2. What kind of car do you recommend bringing to post, given the terrain, availability of parts, burglary/carjacking risks, etc.? What kind of car do you advise not to bring?
A small SUV is best - but bring a used one if possible. Your car will get dinged up no matter what you do. Drivers here are aggressive and often do not follow basic rules of the road. And traffic citations are rare. Carjackings have decreased significantly in the city, but always keep doors locked and windows rolled up (people will reach in from motorcycles and take your property off the seat if they can).
Phone & Internet:
1. Is high-speed home Internet access available? How long does it typically take to install it after arrival?
Yes, at about $80/month.
2. Do you have any recommendations regarding mobile phones? Did you keep your home-country plan or use a local provider?
Buy a cheap one with a pay-as-you-go plan. It's the easiest way, and if it gets stolen you don't care.
1. Are qualified veterinarians and/or good kennel services available? Do animals need to be quarantined upon entry to the country? Are there other considerations regarding pets that are particular to this country?
2. Quality pet care available (vets & kennels)?
Yes, they LOVE dogs here and pamper them endlessly. Anything you could want for them is here.
Employment & Volunteer Opportunities:
1. What types of jobs do most expatriate spouses/partners have? Locally based or telecommuting? Full-time or part-time? Can you comment on local salary scales?
2. What is the typical dress code at work and in public places? Is formal dress ever required?
Bogotanos tend to dress up, and the climate requires long pants and sweaters/jackets. At the workplace it is ties and jackets.
Health & Safety:
1. Are there personal security concerns to be aware of at this post? Please describe.
Colombia still has a very high murder rate, but Bogota itself has become increasingly safe. While robberies and muggings still happen, you can avoid most of that by using common sense (travel with a buddy, walk purposefully, don't wear ostentatious jewelery, and do NOT pull your Iphone 4 out in public if you don't have to.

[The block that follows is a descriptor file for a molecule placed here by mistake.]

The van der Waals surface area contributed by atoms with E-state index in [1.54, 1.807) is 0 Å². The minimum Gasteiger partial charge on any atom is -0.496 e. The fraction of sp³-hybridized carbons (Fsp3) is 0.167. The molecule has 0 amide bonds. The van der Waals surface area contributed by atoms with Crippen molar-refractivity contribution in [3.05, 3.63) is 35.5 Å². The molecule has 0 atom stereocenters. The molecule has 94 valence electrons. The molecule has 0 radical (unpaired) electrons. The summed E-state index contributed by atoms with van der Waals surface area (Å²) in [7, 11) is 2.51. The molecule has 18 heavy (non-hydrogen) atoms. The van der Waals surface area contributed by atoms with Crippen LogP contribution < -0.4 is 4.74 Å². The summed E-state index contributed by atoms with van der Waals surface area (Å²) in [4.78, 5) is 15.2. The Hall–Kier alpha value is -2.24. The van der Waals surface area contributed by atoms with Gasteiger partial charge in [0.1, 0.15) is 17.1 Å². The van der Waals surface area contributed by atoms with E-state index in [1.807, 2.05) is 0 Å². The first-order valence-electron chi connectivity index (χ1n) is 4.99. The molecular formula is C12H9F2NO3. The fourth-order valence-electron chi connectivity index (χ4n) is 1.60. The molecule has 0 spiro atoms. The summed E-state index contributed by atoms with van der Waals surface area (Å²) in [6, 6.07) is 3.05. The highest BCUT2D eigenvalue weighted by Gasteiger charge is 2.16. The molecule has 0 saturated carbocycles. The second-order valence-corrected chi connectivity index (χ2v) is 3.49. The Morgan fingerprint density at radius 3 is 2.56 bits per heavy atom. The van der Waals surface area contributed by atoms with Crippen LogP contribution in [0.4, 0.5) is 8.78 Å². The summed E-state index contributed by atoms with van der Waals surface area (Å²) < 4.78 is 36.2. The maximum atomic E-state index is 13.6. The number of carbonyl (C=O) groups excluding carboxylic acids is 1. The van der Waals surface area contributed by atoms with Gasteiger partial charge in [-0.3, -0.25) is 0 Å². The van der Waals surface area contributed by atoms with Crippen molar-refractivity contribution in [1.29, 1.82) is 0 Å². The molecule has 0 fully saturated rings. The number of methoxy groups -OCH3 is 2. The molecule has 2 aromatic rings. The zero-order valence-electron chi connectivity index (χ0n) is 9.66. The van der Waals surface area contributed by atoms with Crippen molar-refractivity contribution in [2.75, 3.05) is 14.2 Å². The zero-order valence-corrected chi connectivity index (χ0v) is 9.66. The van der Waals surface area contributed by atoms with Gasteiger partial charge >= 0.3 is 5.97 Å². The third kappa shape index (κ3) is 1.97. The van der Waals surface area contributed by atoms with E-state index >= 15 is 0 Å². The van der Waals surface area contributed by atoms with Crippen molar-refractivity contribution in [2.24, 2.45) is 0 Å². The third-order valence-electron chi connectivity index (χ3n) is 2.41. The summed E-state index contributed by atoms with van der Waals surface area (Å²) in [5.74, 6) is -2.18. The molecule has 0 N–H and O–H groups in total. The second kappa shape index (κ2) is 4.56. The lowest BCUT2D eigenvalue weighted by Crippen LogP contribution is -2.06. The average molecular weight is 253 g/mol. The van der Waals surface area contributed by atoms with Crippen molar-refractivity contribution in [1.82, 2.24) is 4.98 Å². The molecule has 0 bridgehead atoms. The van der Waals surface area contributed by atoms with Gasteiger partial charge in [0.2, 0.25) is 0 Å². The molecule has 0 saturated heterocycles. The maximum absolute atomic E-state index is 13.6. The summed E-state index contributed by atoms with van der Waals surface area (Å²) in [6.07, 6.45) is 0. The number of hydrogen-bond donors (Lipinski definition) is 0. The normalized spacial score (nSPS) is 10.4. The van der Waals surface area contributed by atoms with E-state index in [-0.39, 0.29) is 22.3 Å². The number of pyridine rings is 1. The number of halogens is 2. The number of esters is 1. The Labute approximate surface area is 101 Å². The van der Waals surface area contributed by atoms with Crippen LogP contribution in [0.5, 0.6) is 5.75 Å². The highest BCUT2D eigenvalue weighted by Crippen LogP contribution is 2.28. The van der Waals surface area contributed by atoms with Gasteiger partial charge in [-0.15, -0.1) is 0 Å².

2. Are there any particular health concerns? What is the quality of available medical care? What medical conditions typically require medical evacuation?
Medical care is pretty good, but not quite at a US level. It is very difficult to navigate without Spanish, and payment is always required at the point of service.
3. What is the air quality like at post (good/moderate/bad)? Are there seasonal air quality issues? Does the air quality have an impact on health?
Although some people complain of pollution/allergy/asthma problems - we have found the air to be generally fresh and often rain-washed (see below). Our biggest issue has been the altitude, which can take a long time to adjust to --- and some people never do. It makes stairs harder to climb, impacts sleep, and in general makes you feel more tired.
Another related issue is the noise. There is construction going on everywhere --- and they often work at night or early in the mornings. Dogs are allowed to bark at will, and car alarms go off 2-3 times/night. The result is a very noisy city --- so bad in some areas that people have used it as a justification to move their residences.
4. What is the overall climate: is it extremely hot or cold, wet or dry, at any time of year, for example?
This is probably the biggest negative. Bogota is always rainy and cool - much like Seattle. The rain can come quickly and hard --- even with an umbrella you can be soaked in minutes. And it's cold, so you feel worse. Another poster said in his review, "Did I mention the rain" - several times. This has become our mantra as we always seem to be dealing with it. Granted, there are intermittent sunny days - but you can go 2-3 weeks at stretch where it is gray and rainy every day. Also there is no central heating (you are dependent on small heaters), so the apartments often are cold and damp.
Schools & Children:
1. What is the availability of international schools? What has been your general experience with them, if any?
The two main expat schools are CNG and CGB, although kids also go to the British Montessori and a smattering of other international schools. CNG is big: 2000 kids, but it has no cap on the number of locals. So there are a lot of Colombians. CGB caps this at 60%, so there are more expat kids from various countries. Both schools have Special-Needs services, but they are NOT at the level of the US. The other schools (El Camino, etc.) have little-to-no SN services. Despite Bogota's rep as an SN mecca, the services are often not at the depth or or degree of specialization that a US school system might have. So research carefully before bringing a special needs child here. Both campuses are beautiful. Google either school and you'll that see they have extensive web sites with pictures, videos, etc.
2. What accommodations do schools make for special-needs kids?
Very limited, if they have anything at all. CNG is built into the side of a mountain and has many steep walkways and staircases with minimal accommodations. Again, research this question carefully if your child has problems with ambulation.
3. Are preschools available? Day care? Are these expensive? What has been your experience with them, if any? Do the schools provide before- and/or after-school care?